The substances driving the overdose epidemic in the United States have changed over time. Since 2013, fentanyl-analogues have become the primary opioids driving the epidemic. Recently, polysubstance related deaths have come to the forefront of the epidemic. Therefore, we explored trends in polysubstance involvement in overdose fatalities in Maryland between 2003 and 2019.
We used records for the Maryland Office of the Chief Medical Examiner between 2003 and 2019. First, we assessed trends in the number of drugs (1, 2, 3+) involved in overdose fatalities over time. Then, we assessed linear and quadratic trends in nine substance categories using logistic regression.
Overtime, the proportion of overdose deaths involving one (ß=-0.28, p < 0.001) or two (ß=-0.14, p < 0.001) drugs decreased, while deaths involving three or more drugs increased (ß = 0.31, p < 0.001). The involvement of most drugs decreased over the study period. Only cocaine (linear ß=-0.08, p < 0.001; quadratic ß = 0.29, p < 0.001) and fentanyl (linear ß = 1.67, p < 0.001; quadratic ß = 0.75, p < 0.0001) showed significant increases over time. Post hoc analyses showed that cocaine involvement only increased in the presence of fentanyl (linear ß = 1.41, p < 0.001; quadratic ß = 0.70, p < 0.001) and decreased when fentanyl was not present (linear ß=-0.81, p < 0.001; quadratic ß=-0.31, p < 0.001).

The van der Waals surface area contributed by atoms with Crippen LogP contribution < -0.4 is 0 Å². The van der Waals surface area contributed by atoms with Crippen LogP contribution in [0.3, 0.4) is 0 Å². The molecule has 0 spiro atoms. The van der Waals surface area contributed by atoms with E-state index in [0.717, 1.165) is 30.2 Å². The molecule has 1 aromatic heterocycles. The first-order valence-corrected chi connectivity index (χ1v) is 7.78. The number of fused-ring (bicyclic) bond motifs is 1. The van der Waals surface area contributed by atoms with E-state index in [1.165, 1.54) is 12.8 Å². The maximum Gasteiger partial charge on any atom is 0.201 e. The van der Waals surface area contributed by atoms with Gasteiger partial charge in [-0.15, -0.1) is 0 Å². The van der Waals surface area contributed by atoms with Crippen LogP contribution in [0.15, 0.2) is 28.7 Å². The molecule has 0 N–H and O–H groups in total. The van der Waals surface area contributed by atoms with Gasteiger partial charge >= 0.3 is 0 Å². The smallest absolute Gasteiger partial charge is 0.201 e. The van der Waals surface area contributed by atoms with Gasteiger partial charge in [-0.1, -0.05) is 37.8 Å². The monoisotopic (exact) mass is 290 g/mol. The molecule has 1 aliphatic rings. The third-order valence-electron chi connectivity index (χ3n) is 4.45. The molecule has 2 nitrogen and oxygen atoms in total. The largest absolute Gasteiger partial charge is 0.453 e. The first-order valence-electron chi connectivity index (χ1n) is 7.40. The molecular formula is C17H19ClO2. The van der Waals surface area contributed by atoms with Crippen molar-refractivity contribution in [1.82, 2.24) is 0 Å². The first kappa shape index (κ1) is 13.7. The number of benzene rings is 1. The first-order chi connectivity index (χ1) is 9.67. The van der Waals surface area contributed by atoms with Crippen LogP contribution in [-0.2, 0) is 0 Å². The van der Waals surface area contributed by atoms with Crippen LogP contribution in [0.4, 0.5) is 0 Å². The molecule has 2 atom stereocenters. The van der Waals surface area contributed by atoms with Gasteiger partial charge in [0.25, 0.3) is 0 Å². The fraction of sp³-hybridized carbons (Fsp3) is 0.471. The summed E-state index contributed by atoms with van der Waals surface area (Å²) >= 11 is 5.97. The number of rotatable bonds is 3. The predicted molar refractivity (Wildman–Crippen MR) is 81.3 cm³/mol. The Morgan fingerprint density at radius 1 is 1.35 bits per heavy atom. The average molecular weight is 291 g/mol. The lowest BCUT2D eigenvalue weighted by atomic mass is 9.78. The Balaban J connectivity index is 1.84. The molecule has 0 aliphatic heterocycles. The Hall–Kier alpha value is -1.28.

Polysubstance involvement in overdose fatalities has become more common over time in Maryland. Most individual substances became less common over time, while cocaine and fentanyl involvement increased. Unintentional fentanyl consumption through contaminated cocaine may be an increasingly important driver of deaths in Maryland, indicating the importance of implementing widespread harm reduction programs, especially drug checking.

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